Just like an Internet Gateway, a NAT Gateway (NATGW) allows us to route traffic between our VPC, its subnets, and the public Internet. But there's a key difference: unsolicited traffic from the Internet cannot initiate a connection to a resource inside the VPC. NATGWs are for enabling Internet connection in the other direction: from inside the VPC to the Internet, with the NATGW automatically routing the response (from the remote Internet based host that was contacted) back to the internal resource.
What NATGWs do, to a point, is act as a security architectural barrier because they allow us to prevent access to our resources from the public Internet, whilst allowing our resources to send data to the public Internet without needing a public IP. We can route traffic to our resources from the public Internet using other methods, like load balancers (we cover these later.)
Let's create a visual workflow of this:
This diagram illustrates how a NATGW works. The connection from our "App Server" is now coming from
10.1.1.30 (the EC2 Instance no longer has a public IP in this example.) That connection is routed to the NATGW, which performs Network Address Translation (NAT), "converting" (sort of) the internal IP to the public IP
22.214.171.124. It's the
126.96.36.199 address that the remote server on
188.8.131.52 sees. When the remote server replies, the NATGW is aware of the connection from
10.1.1.30 and it translates the IP address back from
184.108.40.206 so that the internal server can get the reply.
Also observe that the
220.127.116.11 server tries to make a connection to
18.104.22.168, the NATGW, but it fails. NATGWs do not support the handling of insolicited connections from the Internet to internal systems, only the other way around.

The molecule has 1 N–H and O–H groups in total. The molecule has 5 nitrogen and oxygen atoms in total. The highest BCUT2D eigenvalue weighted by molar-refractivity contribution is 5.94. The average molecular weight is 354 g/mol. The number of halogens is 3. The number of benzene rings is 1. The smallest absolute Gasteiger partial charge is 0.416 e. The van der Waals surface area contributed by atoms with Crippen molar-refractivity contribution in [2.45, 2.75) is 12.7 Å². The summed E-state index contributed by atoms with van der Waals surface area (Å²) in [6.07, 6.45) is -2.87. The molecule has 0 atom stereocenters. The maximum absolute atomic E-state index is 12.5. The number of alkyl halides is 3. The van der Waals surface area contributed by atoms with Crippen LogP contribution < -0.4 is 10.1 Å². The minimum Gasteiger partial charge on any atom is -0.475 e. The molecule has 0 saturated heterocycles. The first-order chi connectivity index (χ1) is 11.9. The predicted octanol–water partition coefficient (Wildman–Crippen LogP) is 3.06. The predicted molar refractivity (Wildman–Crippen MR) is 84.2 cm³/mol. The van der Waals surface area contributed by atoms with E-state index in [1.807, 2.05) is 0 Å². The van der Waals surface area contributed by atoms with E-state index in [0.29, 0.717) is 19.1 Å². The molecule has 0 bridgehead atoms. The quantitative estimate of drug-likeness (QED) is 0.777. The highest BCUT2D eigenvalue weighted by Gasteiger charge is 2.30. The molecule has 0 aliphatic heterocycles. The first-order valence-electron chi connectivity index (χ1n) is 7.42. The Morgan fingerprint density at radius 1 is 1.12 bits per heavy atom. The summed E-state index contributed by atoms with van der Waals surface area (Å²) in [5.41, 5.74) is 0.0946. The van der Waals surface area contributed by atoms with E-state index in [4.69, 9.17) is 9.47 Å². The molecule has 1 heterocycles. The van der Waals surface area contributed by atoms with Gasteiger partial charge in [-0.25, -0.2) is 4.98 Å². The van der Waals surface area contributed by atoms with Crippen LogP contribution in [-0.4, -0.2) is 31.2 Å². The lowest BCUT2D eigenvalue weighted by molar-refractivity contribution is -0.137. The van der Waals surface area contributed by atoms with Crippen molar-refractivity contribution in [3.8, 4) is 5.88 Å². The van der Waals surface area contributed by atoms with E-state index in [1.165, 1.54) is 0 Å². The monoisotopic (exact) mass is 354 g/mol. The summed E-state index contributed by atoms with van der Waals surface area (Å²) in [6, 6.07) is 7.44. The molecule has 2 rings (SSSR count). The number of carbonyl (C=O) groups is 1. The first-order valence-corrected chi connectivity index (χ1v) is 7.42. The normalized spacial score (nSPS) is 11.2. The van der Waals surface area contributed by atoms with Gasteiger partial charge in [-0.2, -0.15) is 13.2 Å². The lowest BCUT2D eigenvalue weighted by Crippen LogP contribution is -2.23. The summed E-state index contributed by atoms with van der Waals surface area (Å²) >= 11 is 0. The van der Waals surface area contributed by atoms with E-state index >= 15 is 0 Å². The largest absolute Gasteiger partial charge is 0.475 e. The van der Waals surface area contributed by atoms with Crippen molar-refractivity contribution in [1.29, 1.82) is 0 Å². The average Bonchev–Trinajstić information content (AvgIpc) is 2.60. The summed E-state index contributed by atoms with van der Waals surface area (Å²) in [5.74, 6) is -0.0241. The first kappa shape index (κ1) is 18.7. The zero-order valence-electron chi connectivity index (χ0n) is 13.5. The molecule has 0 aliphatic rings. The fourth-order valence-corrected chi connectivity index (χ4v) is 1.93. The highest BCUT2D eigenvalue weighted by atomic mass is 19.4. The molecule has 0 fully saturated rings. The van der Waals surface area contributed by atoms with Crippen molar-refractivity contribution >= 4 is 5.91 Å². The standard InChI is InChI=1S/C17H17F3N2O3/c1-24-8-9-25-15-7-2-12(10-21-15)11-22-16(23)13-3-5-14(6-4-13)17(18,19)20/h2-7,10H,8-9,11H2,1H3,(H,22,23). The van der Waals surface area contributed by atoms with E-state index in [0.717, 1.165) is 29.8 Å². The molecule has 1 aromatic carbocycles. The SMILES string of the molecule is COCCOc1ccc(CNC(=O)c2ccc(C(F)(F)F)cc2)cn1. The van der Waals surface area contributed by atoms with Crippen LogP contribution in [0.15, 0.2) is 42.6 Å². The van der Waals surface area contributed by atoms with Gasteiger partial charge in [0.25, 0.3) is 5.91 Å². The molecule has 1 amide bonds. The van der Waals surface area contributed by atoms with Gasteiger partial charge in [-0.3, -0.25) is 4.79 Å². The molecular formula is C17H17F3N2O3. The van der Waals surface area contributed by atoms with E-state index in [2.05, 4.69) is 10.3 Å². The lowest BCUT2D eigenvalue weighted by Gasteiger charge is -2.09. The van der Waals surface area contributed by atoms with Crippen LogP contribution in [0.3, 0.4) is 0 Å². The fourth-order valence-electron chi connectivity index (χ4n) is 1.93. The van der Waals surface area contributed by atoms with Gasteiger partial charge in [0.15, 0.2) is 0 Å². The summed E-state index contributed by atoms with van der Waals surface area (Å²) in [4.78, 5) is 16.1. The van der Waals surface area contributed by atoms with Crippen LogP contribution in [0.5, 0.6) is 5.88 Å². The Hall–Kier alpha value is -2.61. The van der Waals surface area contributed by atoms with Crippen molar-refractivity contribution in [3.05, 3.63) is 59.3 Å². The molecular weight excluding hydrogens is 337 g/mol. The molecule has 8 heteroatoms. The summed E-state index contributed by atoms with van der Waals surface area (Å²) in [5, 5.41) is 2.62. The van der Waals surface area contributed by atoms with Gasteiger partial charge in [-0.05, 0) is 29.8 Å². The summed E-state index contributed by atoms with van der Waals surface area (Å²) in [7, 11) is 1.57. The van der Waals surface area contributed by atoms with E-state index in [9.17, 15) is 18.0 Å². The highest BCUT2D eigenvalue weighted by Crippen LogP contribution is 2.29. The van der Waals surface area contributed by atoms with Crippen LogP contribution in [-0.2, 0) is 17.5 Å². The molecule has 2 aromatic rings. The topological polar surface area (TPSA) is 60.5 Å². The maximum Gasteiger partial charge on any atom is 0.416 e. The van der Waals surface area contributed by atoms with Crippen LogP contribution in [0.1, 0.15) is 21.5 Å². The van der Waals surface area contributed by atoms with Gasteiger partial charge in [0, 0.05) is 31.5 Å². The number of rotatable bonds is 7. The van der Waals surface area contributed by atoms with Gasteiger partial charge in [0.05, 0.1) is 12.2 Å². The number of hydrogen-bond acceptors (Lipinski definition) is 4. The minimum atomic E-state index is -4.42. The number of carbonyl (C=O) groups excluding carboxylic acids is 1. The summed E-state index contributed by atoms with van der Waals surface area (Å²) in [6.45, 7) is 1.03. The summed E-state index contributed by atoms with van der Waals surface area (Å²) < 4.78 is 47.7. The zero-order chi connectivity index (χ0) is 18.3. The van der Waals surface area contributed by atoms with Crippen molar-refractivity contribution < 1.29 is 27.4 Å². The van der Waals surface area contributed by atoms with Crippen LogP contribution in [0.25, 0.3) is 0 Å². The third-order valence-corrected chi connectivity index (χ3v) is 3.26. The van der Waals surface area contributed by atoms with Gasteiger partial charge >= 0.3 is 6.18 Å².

The benefits of a NATGW is security and efficiency: one entire VPC can use a single NATGW for all the internal servers (which no longer need a public IP address), enabling them to connect to the Internet to reach updates and more.
It's also worth noting how a NATGW doesn't attach to the VPC like an IGW does. Instead, a NATGW goes into its own subnet, raising a few interesting questions about its capabilities and redundancy. Visually this looks like this:
A NATGW isn't as redundant as an IGW. IGWs are fully managed, as are NATGWs, but an IGW is VPC wide and therefore is completely insensitive to Availability Zone (AZ) failures. NATGWs are very sensitive to an AZ failure, because a NATGW has to be placed inside of a subnet, and a subnet can only exist inside of a single AZ - if the AZ fails, the subnet fails, and everything in it loses connectivity to the Internet.
So besides the differences in how an IGW routes traffic versus a NATGW, there's also the fact you'll need multiple NATGWs, one in each AZ, to avoid connectivity issues. It's also worth noting that NATGWs cost money, a lot of money (relative to an IGW) and as such they're a more expensive routing option.
Which one you use will depend on the use case(s) on an architecture by architecture basis.
We won't go any further into NATGWs right now, but we will later on.